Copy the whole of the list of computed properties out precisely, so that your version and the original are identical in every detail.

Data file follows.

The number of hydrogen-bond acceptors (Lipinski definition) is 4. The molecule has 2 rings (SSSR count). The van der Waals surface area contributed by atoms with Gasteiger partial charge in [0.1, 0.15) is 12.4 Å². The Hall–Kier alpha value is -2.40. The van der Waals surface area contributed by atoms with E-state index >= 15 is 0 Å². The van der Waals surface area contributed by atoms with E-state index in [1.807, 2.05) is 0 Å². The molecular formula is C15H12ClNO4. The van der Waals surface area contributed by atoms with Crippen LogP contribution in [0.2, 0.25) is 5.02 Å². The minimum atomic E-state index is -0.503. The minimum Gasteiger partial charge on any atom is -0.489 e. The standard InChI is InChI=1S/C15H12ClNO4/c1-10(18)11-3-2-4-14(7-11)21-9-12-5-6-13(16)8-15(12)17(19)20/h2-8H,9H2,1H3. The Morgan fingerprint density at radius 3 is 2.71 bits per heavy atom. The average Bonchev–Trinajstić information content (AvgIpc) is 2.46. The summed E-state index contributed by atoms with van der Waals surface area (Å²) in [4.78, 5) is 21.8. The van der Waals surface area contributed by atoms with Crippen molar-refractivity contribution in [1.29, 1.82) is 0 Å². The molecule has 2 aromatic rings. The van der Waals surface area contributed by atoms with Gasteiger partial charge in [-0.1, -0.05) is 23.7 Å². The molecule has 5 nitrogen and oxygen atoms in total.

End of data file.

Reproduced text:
The number of hydrogen-bond acceptors (Lipinski definition) is 4. The molecule has 2 rings (SSSR count). The van der Waals surface area contributed by atoms with Gasteiger partial charge in [0.1, 0.15) is 12.4 Å². The Hall–Kier alpha value is -2.40. The van der Waals surface area contributed by atoms with E-state index >= 15 is 0 Å². The van der Waals surface area contributed by atoms with E-state index in [1.807, 2.05) is 0 Å². The molecular formula is C15H12ClNO4. The van der Waals surface area contributed by atoms with Crippen LogP contribution in [0.2, 0.25) is 5.02 Å². The minimum atomic E-state index is -0.503. The minimum Gasteiger partial charge on any atom is -0.489 e. The standard InChI is InChI=1S/C15H12ClNO4/c1-10(18)11-3-2-4-14(7-11)21-9-12-5-6-13(16)8-15(12)17(19)20/h2-8H,9H2,1H3. The Morgan fingerprint density at radius 3 is 2.71 bits per heavy atom. The average Bonchev–Trinajstić information content (AvgIpc) is 2.46. The summed E-state index contributed by atoms with van der Waals surface area (Å²) in [4.78, 5) is 21.8. The van der Waals surface area contributed by atoms with Crippen molar-refractivity contribution in [1.29, 1.82) is 0 Å². The molecule has 2 aromatic rings. The van der Waals surface area contributed by atoms with Gasteiger partial charge in [-0.1, -0.05) is 23.7 Å². The molecule has 5 nitrogen and oxygen atoms in total.